This is one of the cornerstones of our support for NATO's Defense Capabilities Initiative and ESDI. As part of an effort to enhance that cooperation, I launched the Defense Trade Security Initiative (DTSI) at the NAC ministerial in Florence. DTSI, a collaborative effort between the U.S. Departments of State and Defense, is the first major post-Cold War adjustment to the U.S. defense export control system.

DTSI is designed to (1) enhance allied and coalition interoperability by facilitating the transfer to allies of critical U.S.-origin defense items; (2) promote a robust transatlantic defense industrial base that can provide innovative and affordable products needed to meet NATO requirements; and (3) strengthen export controls by enhancing compliance and enforcement.

This initiative substantially improves the U.S. export control system. For example, it facilitates U.S. companies' efforts to enter into joint arrangements with allies' companies; allows European companies to participate more easily with U.S. companies in bidding on U.S. Defense Department programs; and provides for expedited licensing for defense trade in support of DCI, with a ten-day turnaround in most cases.

I am pleased to report that all DTSI-required regulatory changes to the International Traffic in Arms Regulations are now in effect. We are also doubling our licensing personnel and upgrading their computers to speed this process.

The U.S. is committed to the success of all elements of this Initiative, which will greatly benefit transatlantic defense cooperation for many years to come.

Preparing for future threats also means that we must increasingly deal with threats posed by weapons of mass destruction (WMD) and the means of their delivery. We recognize that proliferation poses a direct military threat to Allied territory, populations and forces. Accordingly, we continue to implement the Washington Summit's WMD initiative.

Over the past year, we have consulted closely with our Allies on development of a national missile defense system. These consultations were an important factor in President Clinton's decision to delay deployment.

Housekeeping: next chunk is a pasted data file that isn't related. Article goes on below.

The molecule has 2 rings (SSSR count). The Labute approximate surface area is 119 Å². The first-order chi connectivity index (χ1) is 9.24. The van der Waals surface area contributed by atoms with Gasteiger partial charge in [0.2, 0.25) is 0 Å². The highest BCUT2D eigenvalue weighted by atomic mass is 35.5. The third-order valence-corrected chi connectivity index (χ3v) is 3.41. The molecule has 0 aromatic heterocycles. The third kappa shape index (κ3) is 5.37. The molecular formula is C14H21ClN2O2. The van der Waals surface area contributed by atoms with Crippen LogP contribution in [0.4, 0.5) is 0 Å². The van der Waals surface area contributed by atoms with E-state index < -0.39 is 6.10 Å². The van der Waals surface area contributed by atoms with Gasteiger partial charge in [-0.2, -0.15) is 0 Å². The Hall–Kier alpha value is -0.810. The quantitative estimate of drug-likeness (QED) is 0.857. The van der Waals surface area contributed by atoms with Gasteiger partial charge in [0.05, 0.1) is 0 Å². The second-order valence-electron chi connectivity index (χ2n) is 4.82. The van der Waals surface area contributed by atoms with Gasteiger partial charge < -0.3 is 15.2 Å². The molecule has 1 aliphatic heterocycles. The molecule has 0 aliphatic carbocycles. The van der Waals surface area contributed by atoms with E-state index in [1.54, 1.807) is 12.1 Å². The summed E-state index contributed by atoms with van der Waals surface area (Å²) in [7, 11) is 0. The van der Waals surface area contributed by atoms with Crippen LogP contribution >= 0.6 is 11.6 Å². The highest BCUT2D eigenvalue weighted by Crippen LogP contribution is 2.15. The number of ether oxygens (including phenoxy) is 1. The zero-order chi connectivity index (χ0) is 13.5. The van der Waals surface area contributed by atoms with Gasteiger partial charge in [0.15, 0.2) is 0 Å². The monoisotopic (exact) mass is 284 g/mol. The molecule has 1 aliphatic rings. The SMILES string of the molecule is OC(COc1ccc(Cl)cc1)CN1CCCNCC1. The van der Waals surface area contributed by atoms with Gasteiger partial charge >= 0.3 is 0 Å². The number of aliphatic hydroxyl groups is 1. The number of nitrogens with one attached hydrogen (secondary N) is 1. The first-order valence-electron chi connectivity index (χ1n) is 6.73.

Clearly, WMD and missile proliferation remain serious concerns to the Alliance and a real threat to which Allies must respond.

The U.S. remains committed to close consultations on our missile defense policy and to discussions with Russia on further reductions in strategic offensive arms and modifications of the ABM Treaty to accommodate deployment of a limited national missile defense system.

I believe the Alliance will increasingly need to explore how to cooperate on common missile defense efforts in order to meet common security needs and maintain the unity of the Alliance in this critical area.


Mr. Secretary General and colleagues, I have considered it a great privilege to serve in this Council over the past four years. And I thank each of you for the dedication you have brought to our deliberations. Since 1997, we have accomplished much, enlarging our Alliance, strengthening our partnerships, upholding democratic values, and laying the foundation for a strategic partnership between NATO and the EU.

As I prepare to depart office, I think back to the beginning of the last decade. And to the many questions that were raised about the unity and purpose of our Alliance in the absence of a Cold War threat. And I am pleased to say that, together, we have decisively answered those questions.

Today, there is no doubt that NATO is and must remain the instrument of choice in defending the security and freedom of the Euro-Atlantic community.

Nor can there be any question about NATO's unifying role. For our Alliance is not a threat to any nation. On the contrary, it is a partner to every nation that embraces democracy and is willing to join us in building a more peaceful and lawful world.

Perhaps it is because President Clinton has been in Ireland this week, but I am reminded of the words of William Butler Yeats, who warned us that when the best lack all conviction and the worst are full of passion, anarchy is loosed upon the world, and the center cannot hold.

Our generation has no greater task than to see that the center does hold.

That means we must never lose sight of our shared understanding that the destinies of Europe and America are linked.

Looking back, we know that when we have been together, we have prevailed. When we have been divided, we have invited disaster.

Like most of you, I was born on this side of the Atlantic. And my life's direction was shaped by the turmoil in Europe half a century ago.

There is nothing unique or unusual in this except that I have been given the opportunity to represent the United States to the world, and to work with you on behalf of an Alliance and a set of relationships to which I am utterly devoted, and to which we all owe our liberty.

I believe that free people working together are the most powerful and productive generators of human progress. And that NATO embodies that principle more consistently and effectively than any other single institution.

I will never forget my time here, or the friendships I have made. You may always count upon my support. And you have my assurance that America's commitment to NATO and to the Euro-Atlantic partnership will continue for generations to come.

[End of Document]
Blue Line